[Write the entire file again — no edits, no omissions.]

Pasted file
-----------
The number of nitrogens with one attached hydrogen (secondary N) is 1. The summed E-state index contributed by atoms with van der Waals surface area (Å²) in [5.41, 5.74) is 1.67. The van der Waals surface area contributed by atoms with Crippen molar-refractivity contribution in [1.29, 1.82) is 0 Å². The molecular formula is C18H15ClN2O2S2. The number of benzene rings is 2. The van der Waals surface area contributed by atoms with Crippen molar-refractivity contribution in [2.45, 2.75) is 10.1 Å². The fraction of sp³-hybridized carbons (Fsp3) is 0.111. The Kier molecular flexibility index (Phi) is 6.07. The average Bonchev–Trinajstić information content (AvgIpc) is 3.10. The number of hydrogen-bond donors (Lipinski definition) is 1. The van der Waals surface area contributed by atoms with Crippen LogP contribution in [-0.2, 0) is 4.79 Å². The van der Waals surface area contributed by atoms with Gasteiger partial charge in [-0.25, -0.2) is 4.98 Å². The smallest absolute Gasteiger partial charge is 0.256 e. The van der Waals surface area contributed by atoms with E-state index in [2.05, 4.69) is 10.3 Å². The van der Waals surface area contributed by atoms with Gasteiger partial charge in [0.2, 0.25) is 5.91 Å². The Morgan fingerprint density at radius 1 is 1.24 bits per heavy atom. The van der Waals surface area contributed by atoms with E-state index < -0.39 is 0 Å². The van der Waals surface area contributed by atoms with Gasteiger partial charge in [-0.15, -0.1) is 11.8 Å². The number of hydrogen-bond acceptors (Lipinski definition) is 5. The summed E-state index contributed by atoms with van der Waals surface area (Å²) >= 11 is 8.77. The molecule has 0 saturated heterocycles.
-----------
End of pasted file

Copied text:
The number of nitrogens with one attached hydrogen (secondary N) is 1. The summed E-state index contributed by atoms with van der Waals surface area (Å²) in [5.41, 5.74) is 1.67. The van der Waals surface area contributed by atoms with Crippen molar-refractivity contribution in [1.29, 1.82) is 0 Å². The molecular formula is C18H15ClN2O2S2. The number of benzene rings is 2. The van der Waals surface area contributed by atoms with Crippen molar-refractivity contribution in [2.45, 2.75) is 10.1 Å². The fraction of sp³-hybridized carbons (Fsp3) is 0.111. The Kier molecular flexibility index (Phi) is 6.07. The average Bonchev–Trinajstić information content (AvgIpc) is 3.10. The number of hydrogen-bond donors (Lipinski definition) is 1. The van der Waals surface area contributed by atoms with Crippen LogP contribution in [-0.2, 0) is 4.79 Å². The van der Waals surface area contributed by atoms with Gasteiger partial charge in [-0.25, -0.2) is 4.98 Å². The smallest absolute Gasteiger partial charge is 0.256 e. The van der Waals surface area contributed by atoms with E-state index in [2.05, 4.69) is 10.3 Å². The van der Waals surface area contributed by atoms with Gasteiger partial charge in [0.2, 0.25) is 5.91 Å². The Morgan fingerprint density at radius 1 is 1.24 bits per heavy atom. The van der Waals surface area contributed by atoms with E-state index < -0.39 is 0 Å². The van der Waals surface area contributed by atoms with Gasteiger partial charge in [-0.15, -0.1) is 11.8 Å². The number of hydrogen-bond acceptors (Lipinski definition) is 5. The summed E-state index contributed by atoms with van der Waals surface area (Å²) >= 11 is 8.77. The molecule has 0 saturated heterocycles.